Myrna Culbreath

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Name: Myrna Culbreath
Type: writer
Fandoms: Star Trek
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Myrna Culbreath (born 1 June 1938) was an early Star Trek fan. Before becoming involved with Sondra Marshak she was the owner and founder of The Culbreath School, a private academy in Colorado. She communicated frequently with Marshak, who then lived in Baton Rouge, concerning Star Trek. As Marshak did not feel comfortable with written correspondence and long-distance telephone charges were astronomical in those days, she persuaded Culbreath to sell her school and move in with her.

She also co-wrote and edited some commercial Star Trek books such as the early collection Star Trek: The New Voyages. With her writing partner, Marshak, she wrote four professionally published Star Trek novels, The Price of the Phoenix and The Fate of the Phoenix (for Bantam Books) and The Prometheus Design and Triangle (for Pocket Books). The pair also had a couple of stories in the New Voyages collections of short stories that many fans felt were the closest fandom ever came to professionally published slash.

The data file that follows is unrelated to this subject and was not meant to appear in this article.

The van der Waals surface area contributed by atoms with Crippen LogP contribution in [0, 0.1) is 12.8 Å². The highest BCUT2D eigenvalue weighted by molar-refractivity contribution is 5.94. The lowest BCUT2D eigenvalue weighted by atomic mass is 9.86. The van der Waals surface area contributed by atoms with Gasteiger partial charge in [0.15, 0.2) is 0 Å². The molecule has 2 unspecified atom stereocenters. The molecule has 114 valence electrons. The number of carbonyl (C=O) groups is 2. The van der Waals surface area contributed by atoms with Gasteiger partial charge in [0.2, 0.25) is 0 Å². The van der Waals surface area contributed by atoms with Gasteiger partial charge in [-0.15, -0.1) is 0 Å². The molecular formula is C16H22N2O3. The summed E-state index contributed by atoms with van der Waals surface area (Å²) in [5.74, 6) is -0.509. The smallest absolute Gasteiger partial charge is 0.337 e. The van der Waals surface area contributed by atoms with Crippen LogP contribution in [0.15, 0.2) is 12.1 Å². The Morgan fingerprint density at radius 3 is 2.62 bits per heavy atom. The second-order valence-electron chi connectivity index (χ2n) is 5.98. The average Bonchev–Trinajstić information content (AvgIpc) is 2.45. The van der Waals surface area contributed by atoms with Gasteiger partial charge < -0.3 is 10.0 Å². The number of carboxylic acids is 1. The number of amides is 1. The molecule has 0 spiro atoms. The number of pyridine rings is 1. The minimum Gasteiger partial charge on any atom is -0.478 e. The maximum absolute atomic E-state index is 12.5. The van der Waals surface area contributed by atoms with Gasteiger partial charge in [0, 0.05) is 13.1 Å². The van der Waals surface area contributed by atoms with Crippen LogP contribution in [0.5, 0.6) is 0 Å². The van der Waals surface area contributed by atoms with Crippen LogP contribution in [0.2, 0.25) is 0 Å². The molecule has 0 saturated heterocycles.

In the anthology Star Trek: The New Voyages 2, Culbreath and Marshak announced plans to write a novel with Nichelle Nichols, to be called Uhura!. This book was also referred to as The Uhura Connection. They claim that getting started on this book "set her and us off on a NASA trek which helped to shape not only Uhura! but this New Voyages, with its NASA connection." (One of the stories in New Voyages 2 was written by NASA engineer Jesco von Puttkamer.) According to Ian McLean, of the website Have Phaser, Will Travel, "the book would have been a mix of fact and fiction about Nichols and Uhura, with Uhura exploring the life of her ancestor, Nichols, who had worked with NASA, among other things." (In the 1970s, Nichols worked with NASA to recruit astronauts from minority groups.) Marshak and Culbreath also planned a book called Mr. Spock's Guide to the Planet Vulcan (circa 1979), according to the "About the Authors" note in The Fate of the Phoenix. [1]

Culbreath was also the author of The Fire Bringer.

Today, Culbreath has returned to education. She is the developer of PhonicsOpoly and other games designed to teach children to read through phonics.[2]

See also

Interview with Myrna Culbreath April 17, 2004 podcast from Zohara Online.


  1. Star Trek: The Lost Books.
  2. Apparently the promotional material for her phonics methods is somewhat outrageous. See Susan O'Hanian, Will Myrna Culbreath, author of PhonicsOpoly, take the $1,000,000 Challenge?